The Democrats are facing one of the toughest Senate maps in history. They have to defend 10 seats in states that Trump won while Republicans are defending just two seats in states Hillary Clinton won. The statistical models show a wide range of possible outcomes in 2018, from Democrats taking back the Senate (in the ball park of a 30 percent probability) to Republicans gaining seats.
While the numbers are what they are, one thing they are not is immutable. Democrats have control over their fate. While Trump’s approval rating is a critical factor and Democrats should be doing what they can to make it worse, their own approval matters as well. The conventional wisdom is that midterms are a referendum on the party in the White House and that is certainly true, but American voters aren’t static. They don’t just blindly vote against things; they vote for things as well.
We’re getting close to midterms, and numbers aren’t going to shift dramatically between now and November. Averages of the generic ballot have consistently averaged roughly Democrats +7 and vote swing toward Dems in special elections averages Democrat +13. It’s unlikely that these numbers will decrease or increase more than a couple of points if history serves as an accurate guide. That’s not to say that a couple points don’t matter, however. Quite the opposite. If the generic ballot and special elections jump to Democrat +8 and +14 respectively, the odds that the Democrats take back the House and Senate increase orders of magnitude.
Democrats have pretty much staked their position on the major policy issues, even if they could be bolder in certain areas. They’re for a large infrastructure investment, transitioning to a clean energy economy, and some form of universal healthcare.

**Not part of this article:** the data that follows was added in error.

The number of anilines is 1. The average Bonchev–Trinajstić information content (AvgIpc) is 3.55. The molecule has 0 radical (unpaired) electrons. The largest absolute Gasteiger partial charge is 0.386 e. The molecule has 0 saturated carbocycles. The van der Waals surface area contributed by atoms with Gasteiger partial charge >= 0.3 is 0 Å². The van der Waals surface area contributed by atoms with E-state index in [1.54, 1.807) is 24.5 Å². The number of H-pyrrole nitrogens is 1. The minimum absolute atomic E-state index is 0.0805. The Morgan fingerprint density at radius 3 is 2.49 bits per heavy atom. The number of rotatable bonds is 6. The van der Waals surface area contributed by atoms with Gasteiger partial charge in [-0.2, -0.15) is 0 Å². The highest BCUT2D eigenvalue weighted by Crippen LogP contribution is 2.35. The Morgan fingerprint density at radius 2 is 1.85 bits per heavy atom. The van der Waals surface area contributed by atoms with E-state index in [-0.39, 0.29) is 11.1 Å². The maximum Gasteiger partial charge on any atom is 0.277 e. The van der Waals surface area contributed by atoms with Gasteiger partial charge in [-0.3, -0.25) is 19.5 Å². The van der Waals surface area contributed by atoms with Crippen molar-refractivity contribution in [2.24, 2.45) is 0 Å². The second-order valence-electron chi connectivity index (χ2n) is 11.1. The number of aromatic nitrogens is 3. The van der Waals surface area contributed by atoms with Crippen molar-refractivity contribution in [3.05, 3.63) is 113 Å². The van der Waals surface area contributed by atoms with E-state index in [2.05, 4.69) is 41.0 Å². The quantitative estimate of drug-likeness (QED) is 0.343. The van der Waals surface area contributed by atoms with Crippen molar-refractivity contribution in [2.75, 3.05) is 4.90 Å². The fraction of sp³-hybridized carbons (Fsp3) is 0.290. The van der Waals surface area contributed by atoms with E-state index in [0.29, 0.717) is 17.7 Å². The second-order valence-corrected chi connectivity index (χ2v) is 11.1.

What they haven’t declared their position on is the legalization of marijuana.
No notable Democrat has come forth and said they support legalizing recreational marijuana at the federal level. Most balk when pressed on the issue, giving vague statements about decriminalization and not treating marijuana as a schedule 1 drug. There’s nothing wrong with this position, it’s progressive and important. A legal regime in which marijuana was decriminalized nationwide would be a significant improvement to the one we have today.
That said, decriminalization doesn’t go far enough. The stars are now aligned for legalization. Three recent trends prove that to be the case.
First, research over the last decade has shown us that marijuana is not a danger to public health. Marijuana doesn’t harm the lungs of the smoker or lead to long term memory loss as propaganda claimed in the past. In fact, science has found the marijuana has a dearth of positive health benefits. This includes pain relief, a much needed alternative to opiate drugs which are addictive and true gateways to heroin and fentanyl. Its health benefits also include a reduction in inflammation and improved sleep. For people with seizures, glaucoma, and cancer, marijuana can mitigate the worst effects and keep people’s life worth living.